‘Bobby Sands: 66 Days’ Offers a Clear-Eyed Portrait of Political Resistance


As subtle and even-tempered as a documentary about a self-starving political martyr can possibly be, Brendan J. Byrne’s Bobby Sands: 66 Days, about the jailed IRA leader and his prolonged, fatal fast in early 1981, is most commendable for what it doesn’t do.

While Byrne employs the lamentable device of re-enactments, he does so with a minimum of contrivance: just a few shots of a lone man in a bare-bones cell with some of Sands’s writings read in voiceover and flashed updates as time passes on his decreasing weight. Byrne never resorts to such cheap tricks as matching the imagery to what the interviewees are saying, and the film is no hagiography. Byrne devotes equal time to friends and foes, from Sands’s IRA companions to former cabinet members of the notoriously unsympathetic Margaret Thatcher.

This is a wise choice given that the incident — which occurred during the most violent period of Ulster loyalist and IRA relations — was so globally divisive. Sands’s intent was noble: He wanted recognition from the British and Northern Irish government that he and his comrades were political prisoners, worthy of a few meager privileges, as opposed to lowly violent criminals. Furthermore, he believed in the mantra that self-harm, rather than military force, can raise more awareness to a cause and hasten its eventual victory.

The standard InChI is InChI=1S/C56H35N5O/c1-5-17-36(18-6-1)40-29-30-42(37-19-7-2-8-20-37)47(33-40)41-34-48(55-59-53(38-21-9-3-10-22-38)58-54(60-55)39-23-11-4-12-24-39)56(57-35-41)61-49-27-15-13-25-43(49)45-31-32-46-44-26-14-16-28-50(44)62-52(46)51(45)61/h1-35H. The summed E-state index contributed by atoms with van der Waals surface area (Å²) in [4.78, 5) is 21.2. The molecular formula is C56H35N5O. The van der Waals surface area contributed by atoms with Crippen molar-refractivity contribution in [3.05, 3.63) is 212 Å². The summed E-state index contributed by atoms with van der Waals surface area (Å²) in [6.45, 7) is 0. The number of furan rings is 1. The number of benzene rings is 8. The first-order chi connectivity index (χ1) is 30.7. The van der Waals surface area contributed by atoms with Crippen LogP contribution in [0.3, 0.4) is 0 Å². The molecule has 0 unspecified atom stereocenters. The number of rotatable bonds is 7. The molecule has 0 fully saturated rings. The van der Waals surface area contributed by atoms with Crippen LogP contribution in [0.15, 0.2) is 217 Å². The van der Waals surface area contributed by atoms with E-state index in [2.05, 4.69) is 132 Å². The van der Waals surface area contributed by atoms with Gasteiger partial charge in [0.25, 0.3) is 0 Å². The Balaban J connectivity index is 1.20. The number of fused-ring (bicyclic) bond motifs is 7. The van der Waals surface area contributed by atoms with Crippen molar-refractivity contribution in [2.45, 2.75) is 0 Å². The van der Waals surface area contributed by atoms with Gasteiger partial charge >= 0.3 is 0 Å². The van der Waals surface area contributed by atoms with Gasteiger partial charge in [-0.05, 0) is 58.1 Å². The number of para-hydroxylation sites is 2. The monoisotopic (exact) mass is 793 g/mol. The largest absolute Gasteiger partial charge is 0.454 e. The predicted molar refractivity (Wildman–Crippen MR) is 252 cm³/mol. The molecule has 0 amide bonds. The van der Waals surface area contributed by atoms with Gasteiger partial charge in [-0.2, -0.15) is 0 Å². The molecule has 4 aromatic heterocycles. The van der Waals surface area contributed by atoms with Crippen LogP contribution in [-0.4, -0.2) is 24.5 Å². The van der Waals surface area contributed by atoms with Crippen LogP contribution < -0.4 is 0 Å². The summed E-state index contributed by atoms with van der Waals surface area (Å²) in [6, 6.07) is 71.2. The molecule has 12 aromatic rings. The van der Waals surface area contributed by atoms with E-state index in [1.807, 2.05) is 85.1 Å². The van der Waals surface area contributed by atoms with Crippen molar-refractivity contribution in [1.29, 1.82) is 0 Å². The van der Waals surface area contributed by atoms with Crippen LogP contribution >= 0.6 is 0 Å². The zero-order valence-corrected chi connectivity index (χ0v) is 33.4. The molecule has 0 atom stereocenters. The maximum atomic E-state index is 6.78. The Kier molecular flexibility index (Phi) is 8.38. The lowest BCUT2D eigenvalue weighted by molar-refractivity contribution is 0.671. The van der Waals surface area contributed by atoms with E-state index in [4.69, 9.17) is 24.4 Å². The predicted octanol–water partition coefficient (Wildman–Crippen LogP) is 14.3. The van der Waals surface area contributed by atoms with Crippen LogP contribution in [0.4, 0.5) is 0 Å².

But it is not out of line to argue that his actions ultimately supported a murderous — if justifiably angry — faction. This gripping movie is essential viewing for any Irish history buffs who found In the Name of the Father a tad corny. It’s also notable for one particularly eerie time-lapse, not of the standard sunrise-over-a-vista but rather of food rotting.

Bobby Sands: 66 Days
Directed by Brendan J. Byrne
Content Media
Opens November 30, Film Forum


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